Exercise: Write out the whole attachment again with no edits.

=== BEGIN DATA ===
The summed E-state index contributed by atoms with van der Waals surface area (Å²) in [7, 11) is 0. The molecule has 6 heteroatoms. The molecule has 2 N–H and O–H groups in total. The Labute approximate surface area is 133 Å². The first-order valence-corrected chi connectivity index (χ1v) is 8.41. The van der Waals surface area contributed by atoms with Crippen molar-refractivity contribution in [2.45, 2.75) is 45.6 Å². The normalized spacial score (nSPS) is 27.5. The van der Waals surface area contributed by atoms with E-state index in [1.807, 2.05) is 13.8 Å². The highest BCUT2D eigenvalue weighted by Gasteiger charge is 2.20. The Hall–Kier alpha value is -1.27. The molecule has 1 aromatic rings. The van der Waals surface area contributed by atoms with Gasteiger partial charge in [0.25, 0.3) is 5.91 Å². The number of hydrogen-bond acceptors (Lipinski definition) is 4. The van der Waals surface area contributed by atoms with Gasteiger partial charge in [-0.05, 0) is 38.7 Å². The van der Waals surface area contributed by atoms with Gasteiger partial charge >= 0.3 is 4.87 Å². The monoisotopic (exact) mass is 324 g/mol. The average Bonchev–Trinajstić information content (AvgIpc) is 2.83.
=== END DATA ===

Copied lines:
The summed E-state index contributed by atoms with van der Waals surface area (Å²) in [7, 11) is 0. The molecule has 6 heteroatoms. The molecule has 2 N–H and O–H groups in total. The Labute approximate surface area is 133 Å². The first-order valence-corrected chi connectivity index (χ1v) is 8.41. The van der Waals surface area contributed by atoms with Crippen molar-refractivity contribution in [2.45, 2.75) is 45.6 Å². The normalized spacial score (nSPS) is 27.5. The van der Waals surface area contributed by atoms with E-state index in [1.807, 2.05) is 13.8 Å². The highest BCUT2D eigenvalue weighted by Gasteiger charge is 2.20. The Hall–Kier alpha value is -1.27. The molecule has 1 aromatic rings. The van der Waals surface area contributed by atoms with Gasteiger partial charge in [0.25, 0.3) is 5.91 Å². The number of hydrogen-bond acceptors (Lipinski definition) is 4. The van der Waals surface area contributed by atoms with Gasteiger partial charge in [-0.05, 0) is 38.7 Å². The van der Waals surface area contributed by atoms with Gasteiger partial charge >= 0.3 is 4.87 Å². The monoisotopic (exact) mass is 324 g/mol. The average Bonchev–Trinajstić information content (AvgIpc) is 2.83.